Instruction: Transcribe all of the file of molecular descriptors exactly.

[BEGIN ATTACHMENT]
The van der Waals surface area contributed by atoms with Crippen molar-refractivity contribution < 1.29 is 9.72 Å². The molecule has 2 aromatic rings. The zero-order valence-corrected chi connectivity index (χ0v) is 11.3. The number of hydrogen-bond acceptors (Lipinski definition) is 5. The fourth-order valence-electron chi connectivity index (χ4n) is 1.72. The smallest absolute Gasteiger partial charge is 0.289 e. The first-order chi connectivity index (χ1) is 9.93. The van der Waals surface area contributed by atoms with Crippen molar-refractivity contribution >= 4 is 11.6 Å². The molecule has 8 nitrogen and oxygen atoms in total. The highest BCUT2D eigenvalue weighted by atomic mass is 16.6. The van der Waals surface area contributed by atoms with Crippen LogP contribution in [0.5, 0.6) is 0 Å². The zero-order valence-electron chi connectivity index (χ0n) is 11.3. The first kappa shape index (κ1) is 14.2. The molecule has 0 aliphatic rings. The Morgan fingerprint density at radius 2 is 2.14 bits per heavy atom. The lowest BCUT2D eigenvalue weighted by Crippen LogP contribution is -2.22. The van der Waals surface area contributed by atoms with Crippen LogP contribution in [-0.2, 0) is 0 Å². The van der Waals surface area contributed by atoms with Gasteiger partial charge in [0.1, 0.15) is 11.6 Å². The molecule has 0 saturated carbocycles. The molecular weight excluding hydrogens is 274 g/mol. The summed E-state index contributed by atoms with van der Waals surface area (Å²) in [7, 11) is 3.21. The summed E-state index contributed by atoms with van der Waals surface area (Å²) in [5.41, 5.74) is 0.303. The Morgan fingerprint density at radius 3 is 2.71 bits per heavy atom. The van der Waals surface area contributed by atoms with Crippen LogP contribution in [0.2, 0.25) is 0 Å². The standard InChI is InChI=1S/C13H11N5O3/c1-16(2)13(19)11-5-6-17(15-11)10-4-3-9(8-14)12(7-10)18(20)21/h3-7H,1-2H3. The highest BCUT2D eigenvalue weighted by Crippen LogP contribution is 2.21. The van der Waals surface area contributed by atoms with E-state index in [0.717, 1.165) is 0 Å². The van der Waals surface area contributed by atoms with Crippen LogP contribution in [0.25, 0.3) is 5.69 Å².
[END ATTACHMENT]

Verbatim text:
The van der Waals surface area contributed by atoms with Crippen molar-refractivity contribution < 1.29 is 9.72 Å². The molecule has 2 aromatic rings. The zero-order valence-corrected chi connectivity index (χ0v) is 11.3. The number of hydrogen-bond acceptors (Lipinski definition) is 5. The fourth-order valence-electron chi connectivity index (χ4n) is 1.72. The smallest absolute Gasteiger partial charge is 0.289 e. The first-order chi connectivity index (χ1) is 9.93. The van der Waals surface area contributed by atoms with Crippen molar-refractivity contribution >= 4 is 11.6 Å². The molecule has 8 nitrogen and oxygen atoms in total. The highest BCUT2D eigenvalue weighted by atomic mass is 16.6. The van der Waals surface area contributed by atoms with Crippen LogP contribution in [0.5, 0.6) is 0 Å². The zero-order valence-electron chi connectivity index (χ0n) is 11.3. The first kappa shape index (κ1) is 14.2. The molecule has 0 aliphatic rings. The Morgan fingerprint density at radius 2 is 2.14 bits per heavy atom. The lowest BCUT2D eigenvalue weighted by Crippen LogP contribution is -2.22. The van der Waals surface area contributed by atoms with Crippen LogP contribution in [-0.2, 0) is 0 Å². The van der Waals surface area contributed by atoms with Gasteiger partial charge in [0.1, 0.15) is 11.6 Å². The molecule has 0 saturated carbocycles. The molecular weight excluding hydrogens is 274 g/mol. The summed E-state index contributed by atoms with van der Waals surface area (Å²) in [7, 11) is 3.21. The summed E-state index contributed by atoms with van der Waals surface area (Å²) in [5.41, 5.74) is 0.303. The Morgan fingerprint density at radius 3 is 2.71 bits per heavy atom. The van der Waals surface area contributed by atoms with Crippen LogP contribution in [0.2, 0.25) is 0 Å². The standard InChI is InChI=1S/C13H11N5O3/c1-16(2)13(19)11-5-6-17(15-11)10-4-3-9(8-14)12(7-10)18(20)21/h3-7H,1-2H3. The highest BCUT2D eigenvalue weighted by Crippen LogP contribution is 2.21. The van der Waals surface area contributed by atoms with E-state index in [0.717, 1.165) is 0 Å². The van der Waals surface area contributed by atoms with Crippen LogP contribution in [0.25, 0.3) is 5.69 Å².